It’s fun to imagine how the pitch for this book may have gone. “Here’s a book that aligns the ancient teaching in Meditations by Marcus Aurelius with the modern issues of working in an office. Don’t worry, it works!” Perhaps the biggest sell may be the fact that the troubles that Marcus Aurelius had - conveniently quoted at the end of each of the chapters - seem to align with the issues that so many of us have in our daily lives. Some things, as they say, are timeless.
Take the first words of the introduction for example. They set up a narrative that runs throughout the text and creates a humorous and poignant approach to the subject:
It is Tuesday. The worst day of the week. Nothing good happens on a Tuesday.”
Artfully connected with the direct quote from Marcus Aurelius on the page adjacent: “At dawn, when you have trouble getting out of bed, tell yourself: “I have to go to work - as a human being… I’m going to do what I was born for … or is this what I was created for? To huddle under the blankets and stay warm.”
Yes, it seems even the greatest minds of all time have the same feelings of snuggling and feeling some sense of despondence.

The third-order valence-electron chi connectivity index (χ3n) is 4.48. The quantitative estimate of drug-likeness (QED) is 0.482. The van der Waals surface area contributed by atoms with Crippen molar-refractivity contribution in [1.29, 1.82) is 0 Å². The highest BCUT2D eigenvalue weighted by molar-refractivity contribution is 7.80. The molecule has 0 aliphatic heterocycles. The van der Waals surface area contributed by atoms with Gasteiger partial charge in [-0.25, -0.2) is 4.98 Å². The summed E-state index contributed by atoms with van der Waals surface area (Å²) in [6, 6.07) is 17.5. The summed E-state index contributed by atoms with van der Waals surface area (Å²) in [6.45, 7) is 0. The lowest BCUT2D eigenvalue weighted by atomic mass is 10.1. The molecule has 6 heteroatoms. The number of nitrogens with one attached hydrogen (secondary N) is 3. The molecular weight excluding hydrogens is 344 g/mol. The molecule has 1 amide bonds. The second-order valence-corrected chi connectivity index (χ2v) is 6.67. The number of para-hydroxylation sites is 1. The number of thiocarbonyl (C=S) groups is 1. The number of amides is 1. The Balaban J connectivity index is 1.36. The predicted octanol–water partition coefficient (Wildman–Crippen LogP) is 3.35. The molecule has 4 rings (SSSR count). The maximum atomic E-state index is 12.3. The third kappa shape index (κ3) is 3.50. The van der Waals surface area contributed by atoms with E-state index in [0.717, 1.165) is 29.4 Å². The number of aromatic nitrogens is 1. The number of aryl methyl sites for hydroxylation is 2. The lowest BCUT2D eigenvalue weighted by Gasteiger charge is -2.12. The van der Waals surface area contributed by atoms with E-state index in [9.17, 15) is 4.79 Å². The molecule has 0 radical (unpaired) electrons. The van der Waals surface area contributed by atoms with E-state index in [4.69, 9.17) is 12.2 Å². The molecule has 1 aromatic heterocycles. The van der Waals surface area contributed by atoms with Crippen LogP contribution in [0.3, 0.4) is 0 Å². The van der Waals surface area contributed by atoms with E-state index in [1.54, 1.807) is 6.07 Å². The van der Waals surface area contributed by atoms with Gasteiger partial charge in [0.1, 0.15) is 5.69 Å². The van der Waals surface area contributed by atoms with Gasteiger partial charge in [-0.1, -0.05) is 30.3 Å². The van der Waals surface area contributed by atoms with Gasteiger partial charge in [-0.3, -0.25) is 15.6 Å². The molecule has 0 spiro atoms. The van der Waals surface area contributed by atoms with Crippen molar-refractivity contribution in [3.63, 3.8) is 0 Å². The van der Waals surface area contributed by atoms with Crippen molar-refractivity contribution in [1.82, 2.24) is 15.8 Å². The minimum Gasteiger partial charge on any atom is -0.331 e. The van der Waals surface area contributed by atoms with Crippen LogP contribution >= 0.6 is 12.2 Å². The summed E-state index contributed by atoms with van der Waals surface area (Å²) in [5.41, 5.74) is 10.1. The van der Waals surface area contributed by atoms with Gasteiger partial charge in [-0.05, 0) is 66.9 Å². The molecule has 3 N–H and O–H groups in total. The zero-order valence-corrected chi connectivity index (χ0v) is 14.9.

The book is laugh out loud funny. It’s something often said but rarely true. On three occasions during the reading of this book there were comments enquiring about the book due to the audible nature of the response. That’s not a normal occurrence. It’s well written, timely, quite insightful and practical above all else.
The connection between the ancient text and the modern environment is scarily accurate many times. Some feel a little strained, but with 50 examples that makes some sense. Not everything is going to logically link across the generations. People have been, and will always be, people. Frustrating, wonderful, annoying and challenging to understand.
This book won’t help you change much about your situation, but it will certainly bring some commentary into the workplace, and the quotes from Aurelius provide a great insight into the psychology of the individual. Well worth a read!
Reviewer: Chris Reed